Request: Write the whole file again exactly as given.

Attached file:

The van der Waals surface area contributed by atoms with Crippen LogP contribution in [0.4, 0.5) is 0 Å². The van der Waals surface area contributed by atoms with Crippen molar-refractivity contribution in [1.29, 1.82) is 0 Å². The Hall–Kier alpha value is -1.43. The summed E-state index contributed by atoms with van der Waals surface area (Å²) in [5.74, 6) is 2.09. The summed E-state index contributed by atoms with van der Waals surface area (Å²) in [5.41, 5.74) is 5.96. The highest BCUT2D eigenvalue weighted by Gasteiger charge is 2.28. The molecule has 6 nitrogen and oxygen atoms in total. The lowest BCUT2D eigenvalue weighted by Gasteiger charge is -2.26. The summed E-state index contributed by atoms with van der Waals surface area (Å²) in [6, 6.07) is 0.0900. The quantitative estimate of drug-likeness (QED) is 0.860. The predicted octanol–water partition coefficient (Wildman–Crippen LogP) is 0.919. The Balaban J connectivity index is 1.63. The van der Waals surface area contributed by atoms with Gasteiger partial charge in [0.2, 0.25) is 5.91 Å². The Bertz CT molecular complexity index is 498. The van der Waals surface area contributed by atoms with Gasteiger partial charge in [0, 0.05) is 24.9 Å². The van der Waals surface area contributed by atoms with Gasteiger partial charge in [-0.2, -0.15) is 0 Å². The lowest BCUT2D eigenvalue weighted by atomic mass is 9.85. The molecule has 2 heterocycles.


The van der Waals surface area contributed by atoms with Crippen LogP contribution in [0.4, 0.5) is 0 Å². The van der Waals surface area contributed by atoms with Crippen molar-refractivity contribution in [1.29, 1.82) is 0 Å². The Hall–Kier alpha value is -1.43. The summed E-state index contributed by atoms with van der Waals surface area (Å²) in [5.74, 6) is 2.09. The summed E-state index contributed by atoms with van der Waals surface area (Å²) in [5.41, 5.74) is 5.96. The highest BCUT2D eigenvalue weighted by Gasteiger charge is 2.28. The molecule has 6 nitrogen and oxygen atoms in total. The lowest BCUT2D eigenvalue weighted by Gasteiger charge is -2.26. The summed E-state index contributed by atoms with van der Waals surface area (Å²) in [6, 6.07) is 0.0900. The quantitative estimate of drug-likeness (QED) is 0.860. The predicted octanol–water partition coefficient (Wildman–Crippen LogP) is 0.919. The Balaban J connectivity index is 1.63. The van der Waals surface area contributed by atoms with Gasteiger partial charge in [0.2, 0.25) is 5.91 Å². The Bertz CT molecular complexity index is 498. The van der Waals surface area contributed by atoms with Gasteiger partial charge in [0, 0.05) is 24.9 Å². The van der Waals surface area contributed by atoms with Gasteiger partial charge in [-0.2, -0.15) is 0 Å². The lowest BCUT2D eigenvalue weighted by atomic mass is 9.85. The molecule has 2 heterocycles.